Using a Fiscal Year Calendar for Small Business: What You Need to Know
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Fiscal Year Calendar for Small Businesses

You can report your business’s income and expenses based on the traditional calendar year. But for some businesses, reporting with a fiscal tax year is more efficient. A fiscal year calendar is a customized 12-month period for taxing and accounting purposes.

A fiscal year calendar cannot start on January 1 or end on December 31 like a calendar year. You can start a fiscal year on the first day of any month besides January. A fiscal year must be 12 months long and always ends on the same day of the week. A fiscal year calendar could have its start of the financial year fall on July 1, and the end of its financial year fall on June 30.

Due to seasonal sales volumes, some industries benefit from a fiscal accounting year. Fiscal years allow you to reduce your tax burden by spreading income and expenses over the same sales cycle. If you experience high and low sale months, a fiscal year helps you see a more accurate picture of progress.

Who can use a fiscal year?

Some business structures are more likely to use a fiscal accounting year than others. The IRS does not allow some structures to use a fiscal year calendar without its permission.

Sole proprietorships, partnerships, and LLCs must use the same schedule for personal and business taxes. Because you file personal taxes with a calendar year, these business structures often use a calendar year for recordkeeping and business taxes.

As a sole proprietorship, partnership, or LLC, you must get the IRS’s consent to use a fiscal year. You need to show that there is a business reason for you to use a fiscal year. If you are approved, you file your business tax return on the 15th day of the fourth month after the end of your tax year. For example, if your fiscal year began in February, you would file in May.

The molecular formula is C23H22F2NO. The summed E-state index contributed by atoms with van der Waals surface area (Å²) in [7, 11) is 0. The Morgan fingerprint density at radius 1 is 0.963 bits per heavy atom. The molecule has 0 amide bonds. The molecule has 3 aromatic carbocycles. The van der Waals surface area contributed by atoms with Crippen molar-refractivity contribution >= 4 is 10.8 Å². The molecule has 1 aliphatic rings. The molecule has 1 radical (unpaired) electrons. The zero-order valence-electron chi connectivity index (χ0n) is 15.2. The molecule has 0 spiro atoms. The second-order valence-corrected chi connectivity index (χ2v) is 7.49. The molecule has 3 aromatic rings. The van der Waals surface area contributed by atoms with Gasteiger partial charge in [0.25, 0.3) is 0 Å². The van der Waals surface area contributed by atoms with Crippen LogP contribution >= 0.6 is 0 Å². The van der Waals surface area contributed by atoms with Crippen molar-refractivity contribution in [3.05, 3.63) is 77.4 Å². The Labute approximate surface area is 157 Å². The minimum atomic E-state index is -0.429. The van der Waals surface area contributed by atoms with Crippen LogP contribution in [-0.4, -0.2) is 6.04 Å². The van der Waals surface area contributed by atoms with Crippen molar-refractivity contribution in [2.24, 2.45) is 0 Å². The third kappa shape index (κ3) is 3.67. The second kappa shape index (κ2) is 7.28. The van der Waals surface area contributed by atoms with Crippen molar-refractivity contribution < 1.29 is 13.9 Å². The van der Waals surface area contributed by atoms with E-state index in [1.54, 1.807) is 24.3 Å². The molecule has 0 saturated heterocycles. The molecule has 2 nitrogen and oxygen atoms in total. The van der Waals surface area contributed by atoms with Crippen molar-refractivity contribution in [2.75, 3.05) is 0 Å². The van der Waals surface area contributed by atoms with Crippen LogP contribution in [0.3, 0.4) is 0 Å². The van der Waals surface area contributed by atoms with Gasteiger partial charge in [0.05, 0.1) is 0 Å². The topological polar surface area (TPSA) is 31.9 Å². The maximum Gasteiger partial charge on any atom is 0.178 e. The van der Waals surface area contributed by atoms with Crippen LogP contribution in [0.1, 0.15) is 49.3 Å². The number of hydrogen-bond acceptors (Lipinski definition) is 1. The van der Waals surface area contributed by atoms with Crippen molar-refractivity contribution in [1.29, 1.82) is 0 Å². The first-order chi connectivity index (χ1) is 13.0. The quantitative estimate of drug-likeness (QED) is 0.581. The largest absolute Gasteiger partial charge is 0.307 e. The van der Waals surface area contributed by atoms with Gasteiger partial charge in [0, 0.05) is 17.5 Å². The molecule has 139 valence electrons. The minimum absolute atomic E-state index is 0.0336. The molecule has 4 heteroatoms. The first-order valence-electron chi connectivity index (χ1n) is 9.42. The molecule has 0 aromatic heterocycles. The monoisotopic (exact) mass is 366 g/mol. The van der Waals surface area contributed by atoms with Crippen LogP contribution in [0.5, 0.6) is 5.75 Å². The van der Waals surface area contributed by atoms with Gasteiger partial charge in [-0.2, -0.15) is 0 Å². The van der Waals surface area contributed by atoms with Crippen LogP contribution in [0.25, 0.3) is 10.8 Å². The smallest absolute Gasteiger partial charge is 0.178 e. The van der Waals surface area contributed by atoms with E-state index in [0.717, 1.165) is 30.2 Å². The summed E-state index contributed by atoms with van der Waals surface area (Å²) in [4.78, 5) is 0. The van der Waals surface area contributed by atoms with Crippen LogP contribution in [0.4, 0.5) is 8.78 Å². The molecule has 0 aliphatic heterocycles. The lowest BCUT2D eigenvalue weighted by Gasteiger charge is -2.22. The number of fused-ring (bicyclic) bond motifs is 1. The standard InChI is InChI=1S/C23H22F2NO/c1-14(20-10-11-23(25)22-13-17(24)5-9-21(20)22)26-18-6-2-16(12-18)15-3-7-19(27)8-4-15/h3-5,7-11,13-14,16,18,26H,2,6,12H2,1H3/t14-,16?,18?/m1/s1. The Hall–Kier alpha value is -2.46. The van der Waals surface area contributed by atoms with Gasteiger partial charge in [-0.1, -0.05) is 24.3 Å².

Corporations can choose to use a fiscal or calendar year. You decide which tax year is right for your small business with your tax return. Attach a statement to your return that includes the month and date your new tax year will end next year. Since a fiscal year must end on the same day of the week every year, also include the day of the week the tax year will always end on in your statement.

As a corporation using a fiscal year, file your tax return on the 15th day of the third month after the end of your tax year.

Once you send the first tax return, it is difficult to change your tax year. You must send a request to the IRS explaining your business reason to switch your tax year.

Fiscal year calendar for accounting

Businesses use fiscal years to organize their records in a way that relates to the ups and downs of sales. For some businesses (e.g., seasonal businesses), doing accounting for small business for a fiscal year gives you a clearer picture of growth.

Let’s say you run a seasonal business and sales peak in November. If you were using a calendar year, your last quarter would show high income. But you don’t pay the expenses for your busy season until January. The calendar tax year splits the income and expenses between two different tax returns.

But, a fiscal year would help you keep the high and low expenses and income together. If you started your fiscal year in February, you keep the income and expenses together. That gives a more accurate picture of your progress on the tax return.

How do you manage your fiscal year records? Try Patriot’s accounting software for small business for accurate and affordable recordkeeping throughout your tax year. Try it today with our free setup and support.

This article was updated from its original publication date (11/18/2014).

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